In our current study, we focus specifically on recapitulation of metastatic breast tumor dormancy in secondary organotropic niches. Disseminated tumor cells (DTCs) from the primary tumor often lie dormant in secondary organs (bone marrow, brain, lung liver etc.) for extended periods of time and can revert to an actively proliferating state upon appropriate stimulation by inflammatory or proangiogenic signaling. Targeting DTCs as an approach towards reducing metastatic outbreaks is difficult owing to their quiescent behavior, poorly understood cellular characteristics, and limits of clinical detection.10,11 Tumor dormancy is manifested in one of two ways: cellular dormancy (G0-G1 arrest) or dormant micrometastasis (angiogenic dormancy). In our studies, we find that metastatic breast cancer cells cultured within three‑dimensional (3D) hydrogel matrices can be made to remain dormant or become invasive by tuning the matrix adhesivity, crosslinking density and overall matrix compliance. Our developed hydrogel platform can be used to specifically identify and target dormant tumor subpopulations which would otherwise have been difficult to isolate and study in currently established models.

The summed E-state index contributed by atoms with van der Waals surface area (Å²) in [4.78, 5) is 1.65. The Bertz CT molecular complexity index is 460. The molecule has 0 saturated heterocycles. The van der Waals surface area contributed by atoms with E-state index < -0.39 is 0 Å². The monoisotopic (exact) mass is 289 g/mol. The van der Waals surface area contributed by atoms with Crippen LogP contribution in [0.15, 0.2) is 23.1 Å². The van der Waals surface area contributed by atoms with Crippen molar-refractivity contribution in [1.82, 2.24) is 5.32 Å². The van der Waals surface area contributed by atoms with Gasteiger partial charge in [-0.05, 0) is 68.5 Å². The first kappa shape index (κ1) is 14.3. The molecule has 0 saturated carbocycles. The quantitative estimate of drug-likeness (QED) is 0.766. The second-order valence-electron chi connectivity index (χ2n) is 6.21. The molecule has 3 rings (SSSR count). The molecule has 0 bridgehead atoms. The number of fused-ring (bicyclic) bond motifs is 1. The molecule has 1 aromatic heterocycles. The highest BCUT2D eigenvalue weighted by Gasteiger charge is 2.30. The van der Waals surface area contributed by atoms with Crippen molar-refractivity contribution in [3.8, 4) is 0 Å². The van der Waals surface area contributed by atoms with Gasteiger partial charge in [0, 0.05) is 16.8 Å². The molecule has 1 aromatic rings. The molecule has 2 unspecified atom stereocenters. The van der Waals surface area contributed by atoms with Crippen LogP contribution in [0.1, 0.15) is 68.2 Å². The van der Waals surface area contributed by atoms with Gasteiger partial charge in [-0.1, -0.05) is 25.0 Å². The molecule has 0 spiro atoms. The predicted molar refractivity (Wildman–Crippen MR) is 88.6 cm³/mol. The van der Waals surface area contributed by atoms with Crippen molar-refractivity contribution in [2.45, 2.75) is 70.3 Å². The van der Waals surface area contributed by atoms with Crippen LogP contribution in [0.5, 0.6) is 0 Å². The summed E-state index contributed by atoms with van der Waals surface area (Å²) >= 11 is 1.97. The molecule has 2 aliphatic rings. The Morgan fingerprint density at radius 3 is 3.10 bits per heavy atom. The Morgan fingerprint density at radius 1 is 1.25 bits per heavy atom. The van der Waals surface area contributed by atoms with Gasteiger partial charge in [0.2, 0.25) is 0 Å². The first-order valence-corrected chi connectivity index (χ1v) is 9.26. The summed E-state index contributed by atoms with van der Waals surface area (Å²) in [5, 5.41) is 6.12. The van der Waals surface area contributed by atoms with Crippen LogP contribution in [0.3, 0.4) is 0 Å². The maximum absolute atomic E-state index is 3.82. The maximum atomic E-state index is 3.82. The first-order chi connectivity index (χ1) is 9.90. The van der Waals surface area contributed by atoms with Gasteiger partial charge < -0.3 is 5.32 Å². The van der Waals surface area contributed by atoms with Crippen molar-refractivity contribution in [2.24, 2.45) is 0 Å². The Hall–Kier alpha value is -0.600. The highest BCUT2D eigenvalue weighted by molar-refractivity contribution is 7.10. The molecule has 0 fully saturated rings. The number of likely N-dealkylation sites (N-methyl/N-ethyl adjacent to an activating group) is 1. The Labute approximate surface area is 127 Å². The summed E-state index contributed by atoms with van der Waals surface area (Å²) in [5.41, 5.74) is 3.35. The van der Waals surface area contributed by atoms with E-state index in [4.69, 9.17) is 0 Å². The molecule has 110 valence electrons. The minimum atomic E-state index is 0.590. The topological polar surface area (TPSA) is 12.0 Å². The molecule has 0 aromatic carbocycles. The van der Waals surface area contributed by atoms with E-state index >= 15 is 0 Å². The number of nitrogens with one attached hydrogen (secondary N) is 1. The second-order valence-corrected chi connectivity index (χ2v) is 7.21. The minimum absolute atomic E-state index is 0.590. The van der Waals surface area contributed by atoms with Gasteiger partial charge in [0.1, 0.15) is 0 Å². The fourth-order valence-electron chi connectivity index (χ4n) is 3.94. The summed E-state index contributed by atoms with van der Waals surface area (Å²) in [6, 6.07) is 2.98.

In the tumor dormancy model, MDA-MB-231 metastatic breast cancer cells were cultured within tunable PEG-based hydrogels containing the proteolytic-degradable peptide sequence, GGGPQGIWGQGK (PQ), and the integrin-ligating RGDS peptide. The RGDS concentration and co-monomer N-vinyl pyrrolidone (NVP) concentration were varied to modulate matrix adhesivity and crosslinking density respectively. Cells encapsulated within hydrogels with 1-10 mM RGDS displayed high viability and low apoptosis over 15 days, though cells in non-adhesive hydrogels (0 mM RGDS) underwent high cell death. Viable cell density and proliferation varied as a function of both NVP and RGDS incorporation. Soft (2.5 kPa, no NVP) hydrogels containing 5-10 mM RGDS displayed higher proliferation, higher cell density, higher metabolic activity, and the formation of large, invasive colonies. However, stiff (5.7-8.6 kPa, with NVP) hydrogels induced low proliferation, higher metabolic quiescence and a constant viable cell density over time irrespective of matrix adhesivity. Cells within dense matrices either remained solitary or formed small multicellular foci. Overall, matrix crosslinking density and adhesivity were found to jointly regulate four different fates for metastatic cancer cells: restricted survival, single cell dormancy, balanced proliferation/death and invasive growth. By tuning the matrix characteristics, DTCs were maintained in a dormant, state with high viability, low proliferation, low apoptosis, and reduced metabolic activity over 15 days in culture. Eventually, we aim to combine our established techniques of generating organ-mimetic vasculature within microfluidic devices12-14 with the developed tumor dormancy model to investigate mechanisms of extravasation and dormancy within secondary organotropic niches (bone marrow, lung, brain etc.).